Eliminating violence against women – United Nations

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Sources: The Malaysian Insider & UN News; UNiTE

Across the world, violence against women and girls remains one of the most serious – and the most tolerated – human rights violations, both a cause and a consequence of gender inequality and discrimination.

Its continued presence is one of the clearest markers of societies out of balance and we are determined to change that.

On this International Day for the Elimination of Violence against Women we say again:
It is not acceptable.
It is not inevitable.
It can be prevented.

Although there is no single solution to such a complex problem, there is growing evidence of the range of actions that can stop violence before it happens, especially if they are implemented in parallel.

Further research currently underway will lead to more definitive strategies and interventions to prevent violence.

We believe that, through concerted action by everyone involved, from governments to individuals, we can tackle the unequal power relations and structures between men and women and highlight the necessary attitudinal, practice and institutional changes.

Imagine how different the world would be for girls growing up now if we could prevent early marriage, female genital mutilation, the turning of a blind eye to domestic violence, abusive text messages, the impunity of rapists, the enslavement of women in conflict areas, the killing of women human rights defenders, or the hostility of police stations or courtrooms to women’s testimony of violence experienced.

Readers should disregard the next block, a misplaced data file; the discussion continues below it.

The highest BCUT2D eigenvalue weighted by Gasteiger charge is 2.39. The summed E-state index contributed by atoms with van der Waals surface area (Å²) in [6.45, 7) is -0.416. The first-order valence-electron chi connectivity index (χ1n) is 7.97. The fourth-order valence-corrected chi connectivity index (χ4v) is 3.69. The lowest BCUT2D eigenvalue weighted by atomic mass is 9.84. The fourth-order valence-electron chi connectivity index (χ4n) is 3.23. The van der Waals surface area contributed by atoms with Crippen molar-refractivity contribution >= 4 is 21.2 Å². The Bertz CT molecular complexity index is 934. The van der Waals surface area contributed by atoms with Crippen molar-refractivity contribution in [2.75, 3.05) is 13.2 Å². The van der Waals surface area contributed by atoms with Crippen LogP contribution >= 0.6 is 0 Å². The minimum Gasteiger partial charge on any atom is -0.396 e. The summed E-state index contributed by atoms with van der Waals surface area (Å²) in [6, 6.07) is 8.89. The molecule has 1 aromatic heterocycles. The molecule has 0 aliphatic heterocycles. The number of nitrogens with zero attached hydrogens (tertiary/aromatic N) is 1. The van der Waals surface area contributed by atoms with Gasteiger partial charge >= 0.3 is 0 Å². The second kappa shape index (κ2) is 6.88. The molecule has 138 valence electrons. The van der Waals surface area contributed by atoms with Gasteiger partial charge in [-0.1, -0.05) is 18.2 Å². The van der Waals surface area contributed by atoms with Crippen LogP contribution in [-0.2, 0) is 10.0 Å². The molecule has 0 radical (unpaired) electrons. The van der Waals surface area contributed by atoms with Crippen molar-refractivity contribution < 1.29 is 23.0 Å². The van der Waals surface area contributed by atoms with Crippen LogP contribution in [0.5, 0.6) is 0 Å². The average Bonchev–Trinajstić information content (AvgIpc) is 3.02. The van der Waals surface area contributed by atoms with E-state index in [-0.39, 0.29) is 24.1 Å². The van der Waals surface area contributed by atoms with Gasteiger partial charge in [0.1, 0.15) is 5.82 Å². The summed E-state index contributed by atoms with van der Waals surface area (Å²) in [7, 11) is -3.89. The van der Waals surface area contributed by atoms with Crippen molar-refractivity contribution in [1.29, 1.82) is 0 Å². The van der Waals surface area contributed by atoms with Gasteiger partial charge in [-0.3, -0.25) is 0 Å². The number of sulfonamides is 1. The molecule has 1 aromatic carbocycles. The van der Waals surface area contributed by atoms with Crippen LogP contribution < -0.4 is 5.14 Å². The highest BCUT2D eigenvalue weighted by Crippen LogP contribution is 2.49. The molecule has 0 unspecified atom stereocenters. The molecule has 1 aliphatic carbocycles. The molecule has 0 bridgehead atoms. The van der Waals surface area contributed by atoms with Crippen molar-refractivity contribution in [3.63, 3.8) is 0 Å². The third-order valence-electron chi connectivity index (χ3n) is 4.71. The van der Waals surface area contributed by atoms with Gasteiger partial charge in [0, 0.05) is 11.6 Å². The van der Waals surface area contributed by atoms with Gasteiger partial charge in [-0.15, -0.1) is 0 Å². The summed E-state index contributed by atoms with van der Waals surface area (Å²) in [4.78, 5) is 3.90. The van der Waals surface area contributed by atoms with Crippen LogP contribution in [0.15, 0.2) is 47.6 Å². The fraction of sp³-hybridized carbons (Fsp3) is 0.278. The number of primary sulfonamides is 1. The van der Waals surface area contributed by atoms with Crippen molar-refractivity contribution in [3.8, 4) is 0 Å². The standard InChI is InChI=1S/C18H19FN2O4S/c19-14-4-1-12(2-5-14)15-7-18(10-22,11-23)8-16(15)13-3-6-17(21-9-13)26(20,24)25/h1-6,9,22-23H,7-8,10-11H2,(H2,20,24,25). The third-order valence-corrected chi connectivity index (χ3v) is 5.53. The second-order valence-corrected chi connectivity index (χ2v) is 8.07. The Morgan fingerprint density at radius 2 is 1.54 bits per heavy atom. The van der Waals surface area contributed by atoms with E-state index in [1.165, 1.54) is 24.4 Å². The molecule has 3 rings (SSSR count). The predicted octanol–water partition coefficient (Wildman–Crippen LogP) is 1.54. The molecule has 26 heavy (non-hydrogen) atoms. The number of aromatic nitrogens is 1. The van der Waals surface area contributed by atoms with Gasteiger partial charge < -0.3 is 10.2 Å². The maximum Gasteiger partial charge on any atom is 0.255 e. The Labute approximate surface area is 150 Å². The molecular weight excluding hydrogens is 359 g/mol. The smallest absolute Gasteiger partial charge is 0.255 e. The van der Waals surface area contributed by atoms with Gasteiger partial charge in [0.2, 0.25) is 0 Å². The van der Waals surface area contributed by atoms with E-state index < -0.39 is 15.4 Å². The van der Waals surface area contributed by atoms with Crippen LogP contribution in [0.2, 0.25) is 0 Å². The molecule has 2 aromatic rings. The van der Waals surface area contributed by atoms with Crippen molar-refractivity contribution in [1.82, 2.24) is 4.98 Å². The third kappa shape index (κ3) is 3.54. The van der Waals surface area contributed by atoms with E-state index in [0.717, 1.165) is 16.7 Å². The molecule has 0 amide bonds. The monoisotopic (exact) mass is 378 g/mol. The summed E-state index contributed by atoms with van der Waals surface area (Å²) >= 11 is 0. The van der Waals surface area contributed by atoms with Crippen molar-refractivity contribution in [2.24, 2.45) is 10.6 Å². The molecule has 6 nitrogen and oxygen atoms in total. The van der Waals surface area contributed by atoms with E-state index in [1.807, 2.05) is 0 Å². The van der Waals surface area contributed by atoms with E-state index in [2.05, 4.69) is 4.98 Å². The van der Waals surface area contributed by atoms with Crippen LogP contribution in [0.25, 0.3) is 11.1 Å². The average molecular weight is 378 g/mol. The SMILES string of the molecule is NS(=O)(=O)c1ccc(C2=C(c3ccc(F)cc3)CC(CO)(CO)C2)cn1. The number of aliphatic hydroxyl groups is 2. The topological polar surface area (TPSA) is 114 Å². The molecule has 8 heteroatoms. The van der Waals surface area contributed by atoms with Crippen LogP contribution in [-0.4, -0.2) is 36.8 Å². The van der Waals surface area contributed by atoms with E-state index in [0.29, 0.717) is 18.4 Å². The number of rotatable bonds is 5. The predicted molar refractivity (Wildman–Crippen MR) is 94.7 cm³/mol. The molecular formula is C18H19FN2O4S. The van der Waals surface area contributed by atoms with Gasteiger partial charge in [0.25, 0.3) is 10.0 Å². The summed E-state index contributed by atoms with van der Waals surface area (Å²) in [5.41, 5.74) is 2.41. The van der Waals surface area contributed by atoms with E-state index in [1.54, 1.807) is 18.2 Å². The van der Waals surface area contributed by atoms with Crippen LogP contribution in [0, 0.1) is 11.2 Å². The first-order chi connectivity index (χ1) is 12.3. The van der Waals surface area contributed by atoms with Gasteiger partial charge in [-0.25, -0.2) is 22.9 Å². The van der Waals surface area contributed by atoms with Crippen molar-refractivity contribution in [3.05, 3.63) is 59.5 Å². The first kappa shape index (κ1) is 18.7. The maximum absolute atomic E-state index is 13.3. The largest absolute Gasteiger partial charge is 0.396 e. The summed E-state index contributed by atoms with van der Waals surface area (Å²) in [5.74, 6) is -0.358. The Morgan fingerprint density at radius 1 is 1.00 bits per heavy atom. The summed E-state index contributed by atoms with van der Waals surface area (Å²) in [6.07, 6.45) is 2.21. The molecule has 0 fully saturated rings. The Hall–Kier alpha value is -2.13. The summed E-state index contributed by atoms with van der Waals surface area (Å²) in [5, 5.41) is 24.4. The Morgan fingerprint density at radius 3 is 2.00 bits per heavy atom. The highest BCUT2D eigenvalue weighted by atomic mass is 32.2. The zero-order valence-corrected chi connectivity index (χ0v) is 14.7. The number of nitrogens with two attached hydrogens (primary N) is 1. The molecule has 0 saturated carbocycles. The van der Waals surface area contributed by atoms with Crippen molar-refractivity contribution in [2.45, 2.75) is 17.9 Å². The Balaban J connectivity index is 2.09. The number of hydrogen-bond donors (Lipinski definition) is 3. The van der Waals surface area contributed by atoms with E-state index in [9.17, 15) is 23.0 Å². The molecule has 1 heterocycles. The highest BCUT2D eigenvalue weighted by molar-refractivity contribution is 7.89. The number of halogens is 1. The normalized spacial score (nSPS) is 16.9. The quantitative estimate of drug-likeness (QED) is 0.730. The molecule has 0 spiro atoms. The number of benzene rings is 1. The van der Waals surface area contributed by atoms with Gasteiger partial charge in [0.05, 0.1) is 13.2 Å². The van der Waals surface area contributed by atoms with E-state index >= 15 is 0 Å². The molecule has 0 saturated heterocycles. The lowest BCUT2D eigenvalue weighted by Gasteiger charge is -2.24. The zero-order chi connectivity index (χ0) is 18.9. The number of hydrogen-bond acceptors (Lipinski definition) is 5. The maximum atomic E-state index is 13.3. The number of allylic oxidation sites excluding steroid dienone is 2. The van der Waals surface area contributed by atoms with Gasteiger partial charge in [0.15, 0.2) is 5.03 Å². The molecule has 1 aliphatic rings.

We have made progress in improving the laws that distinguish these acts and others as ones of violence and invasion of human rights. Some 125 countries have laws against sexual harassment, 119 have laws against domestic violence, but only 52 countries have laws on marital rape.

We know that leaders, whether CEOs, Prime Ministers, or teachers, can set the tone for zero tolerance to violence.

Community mobilisation, group interventions for both women and men, educational programmes and empowerment of women are some of the interventions that have impact, when they are put together with other legal, behavioural and social changes.

For example, in Uganda, engaging communities in discussion of unequal power relations between men and women dropped rates of physical violence by men against their partners by half.

In Myanmar, provision of legal aid services for rural women is improving access to justice and the training of even a small group of male leaders has been identified as contributing to a change of behaviour in some 40% of those in the target communities.